2. On behalf of myself and my fellow uppity Edmond citizens, screw you.


        1. +1


        2. I’m curious how he came up with the conclusion that Edmond is somehow responsible for the homeless in OKC, but not curious enough to hear the crazy explanation that comes next.


    2. ummmmmmmm crossraods mall


    3. Jonathan, that sounds like what is sometimes called a “concentration camp.”


      1. Honestly, I’d thought a potential solution would be to acquire some of the nearly vacant malls via eminent domain and either convert them or raze and construct apartments there. Give a lease out to homeless people and either give grants to charities to provide shuttle services or put public transport routes there.

        I mean, Jonathan might come off as a hate-filled douchenozzle who wouldn’t be worth associating with in real life, but I do think there’s a point in figuring a way to home the homeless, even if that wasn’t what he was suggesting.


  8. I remember a guy who used to stand on the median around 23rd and Classen. I guess this was in the ’80s.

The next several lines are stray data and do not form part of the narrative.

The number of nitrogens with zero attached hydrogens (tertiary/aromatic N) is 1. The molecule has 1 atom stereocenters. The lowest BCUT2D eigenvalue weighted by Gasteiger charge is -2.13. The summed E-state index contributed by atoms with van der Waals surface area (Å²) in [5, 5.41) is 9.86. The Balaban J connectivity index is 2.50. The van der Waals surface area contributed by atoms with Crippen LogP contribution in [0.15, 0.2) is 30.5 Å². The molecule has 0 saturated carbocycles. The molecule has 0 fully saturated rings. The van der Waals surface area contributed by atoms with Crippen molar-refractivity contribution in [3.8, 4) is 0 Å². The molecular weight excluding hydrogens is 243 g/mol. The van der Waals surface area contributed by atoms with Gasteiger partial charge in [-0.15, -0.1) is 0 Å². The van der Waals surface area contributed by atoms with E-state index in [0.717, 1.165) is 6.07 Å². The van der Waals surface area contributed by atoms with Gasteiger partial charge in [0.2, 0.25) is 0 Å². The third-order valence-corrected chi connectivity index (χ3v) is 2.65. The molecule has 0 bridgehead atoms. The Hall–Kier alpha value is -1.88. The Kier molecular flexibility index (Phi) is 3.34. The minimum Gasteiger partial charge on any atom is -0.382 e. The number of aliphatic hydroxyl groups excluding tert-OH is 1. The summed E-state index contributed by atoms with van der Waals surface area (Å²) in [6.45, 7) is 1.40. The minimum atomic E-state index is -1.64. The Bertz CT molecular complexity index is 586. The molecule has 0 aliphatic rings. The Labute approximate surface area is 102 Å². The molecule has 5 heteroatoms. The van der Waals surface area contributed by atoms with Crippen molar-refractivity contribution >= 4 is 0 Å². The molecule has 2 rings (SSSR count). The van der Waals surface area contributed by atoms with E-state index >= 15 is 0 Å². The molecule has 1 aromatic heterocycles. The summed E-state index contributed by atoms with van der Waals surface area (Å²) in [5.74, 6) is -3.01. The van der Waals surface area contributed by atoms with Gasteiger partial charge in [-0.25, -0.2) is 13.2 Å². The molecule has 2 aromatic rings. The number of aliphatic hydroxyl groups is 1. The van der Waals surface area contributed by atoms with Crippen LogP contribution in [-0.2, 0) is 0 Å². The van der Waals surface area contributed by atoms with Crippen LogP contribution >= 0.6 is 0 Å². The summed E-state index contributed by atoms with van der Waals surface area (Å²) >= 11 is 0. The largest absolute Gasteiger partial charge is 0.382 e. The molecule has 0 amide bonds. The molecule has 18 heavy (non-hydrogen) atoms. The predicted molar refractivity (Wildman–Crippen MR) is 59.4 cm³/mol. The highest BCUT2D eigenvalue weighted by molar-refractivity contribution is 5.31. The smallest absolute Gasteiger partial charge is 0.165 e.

He was a black man with a ventriloquist dummy and he had a sign which had some kind of Bible verse on it, or an exhortation to read the Bible, or something. He’d yammer away at the passing cars, or his wooden dummy would do it, or sometimes both. Preachin’ and testifyin’! I think he also had a child’s wagon that he would pull some of his belongings with, or sit the dummy in. This went on for quite a while, then suddenly the guy vanished.

    A few years later I was watching a TV report about Venice, California and suddenly I spot this same guy in the background, with his dummy and his wagon! I guess he sought greener pastures. (Californy is the place you oughta be, so he loaded up his wagon and moved to Bever—I mean, Venice.)

    True story. I guess the Lard works in mysterious ways.


  9. A few years ago there was a black guy on the corner of 23rd and Penn who had a puppet on strings that he’d make dance. I think I only saw him once and it was just for a brief moment before the light changed.
    I heard the shouts of approval come from some of the cars around me first and then noticed the puppet doing the craziest looking dance. I remember thinking that the guy was good enough to have a nightclub act or something.

    It cheered up the people waiting for the light and broke up their boring drive
    for just a bit. It was kind of the opposite oft having to see someone with a depressing cardboard sign while you’re stuck in rush hour traffic.